Liquifying bodies new cremation technique offered in Saskatchewan
When you die would you prefer burial, cremation or Alkaline Hydrolysis? Saskatchewan has approved a new and greener way to deal with bodies.
Todd Lumbard of Speers Funeral Home in Regina joined John Gormley Live to explain the process. He assures people the end results are a lot like cremation.
“The family of the deceased person would receive the same type of ashes or cremains as you would from a regular cremation,” he said.
The difference is how they get there. Instead of burning, they use an alkaline solution in a pressurized chamber and through the process bodies are essentially reduced to liquid and bone.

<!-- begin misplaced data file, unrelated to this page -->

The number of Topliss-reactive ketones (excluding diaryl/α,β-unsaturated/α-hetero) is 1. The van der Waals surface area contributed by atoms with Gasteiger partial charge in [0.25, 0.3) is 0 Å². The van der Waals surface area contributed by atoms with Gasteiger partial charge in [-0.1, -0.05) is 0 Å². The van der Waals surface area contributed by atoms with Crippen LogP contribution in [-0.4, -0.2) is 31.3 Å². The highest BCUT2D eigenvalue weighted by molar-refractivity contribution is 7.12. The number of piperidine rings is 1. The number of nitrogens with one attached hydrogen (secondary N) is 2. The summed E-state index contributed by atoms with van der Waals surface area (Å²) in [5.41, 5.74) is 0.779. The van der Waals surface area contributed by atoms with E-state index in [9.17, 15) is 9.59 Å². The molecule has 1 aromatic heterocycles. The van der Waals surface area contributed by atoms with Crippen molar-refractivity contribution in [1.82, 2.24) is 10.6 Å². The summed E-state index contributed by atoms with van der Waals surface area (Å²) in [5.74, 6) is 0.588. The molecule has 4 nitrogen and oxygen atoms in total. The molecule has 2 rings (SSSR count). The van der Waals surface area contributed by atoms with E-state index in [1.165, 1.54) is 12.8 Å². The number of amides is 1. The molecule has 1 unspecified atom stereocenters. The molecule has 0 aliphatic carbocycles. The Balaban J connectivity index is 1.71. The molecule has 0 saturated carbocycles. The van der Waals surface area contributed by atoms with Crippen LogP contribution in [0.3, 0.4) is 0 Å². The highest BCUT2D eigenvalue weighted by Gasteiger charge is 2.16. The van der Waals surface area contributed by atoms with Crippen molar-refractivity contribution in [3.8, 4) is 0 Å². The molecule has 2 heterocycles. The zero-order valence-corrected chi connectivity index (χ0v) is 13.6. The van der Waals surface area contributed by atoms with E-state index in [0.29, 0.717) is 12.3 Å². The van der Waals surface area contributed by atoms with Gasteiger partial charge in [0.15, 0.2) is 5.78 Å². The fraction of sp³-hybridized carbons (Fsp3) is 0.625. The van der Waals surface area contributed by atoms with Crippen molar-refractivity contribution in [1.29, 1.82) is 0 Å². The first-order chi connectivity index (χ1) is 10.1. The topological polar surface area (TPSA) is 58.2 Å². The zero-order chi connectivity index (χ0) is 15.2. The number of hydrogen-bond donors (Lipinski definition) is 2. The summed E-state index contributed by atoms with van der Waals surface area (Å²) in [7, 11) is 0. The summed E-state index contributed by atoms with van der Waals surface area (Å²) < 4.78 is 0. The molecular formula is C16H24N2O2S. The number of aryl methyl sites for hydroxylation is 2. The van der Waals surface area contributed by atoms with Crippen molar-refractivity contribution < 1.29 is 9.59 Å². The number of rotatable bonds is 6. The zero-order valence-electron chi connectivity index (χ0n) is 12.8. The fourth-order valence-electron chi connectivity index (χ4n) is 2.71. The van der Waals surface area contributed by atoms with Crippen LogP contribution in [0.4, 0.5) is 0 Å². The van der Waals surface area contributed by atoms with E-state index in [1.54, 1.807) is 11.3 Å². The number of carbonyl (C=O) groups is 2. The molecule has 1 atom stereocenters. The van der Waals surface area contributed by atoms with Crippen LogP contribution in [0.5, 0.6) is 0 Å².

“With regular cremation you do have smoke going out a smoke stack and more and more there’s environmental concern about that,” Lumbard commented.
In comparison, Alkaline Hydrolysis has a much smaller carbon footprint than cremation so it is seen as a more environmentally friendly option.
“You have a different process with the liquid going into the drain, but it’s not smoke going into the air,” Lombard explained.
The liquid by-product is considered safe and can be flushed away. Saskatchewan is the first province in Canada to approve the new process.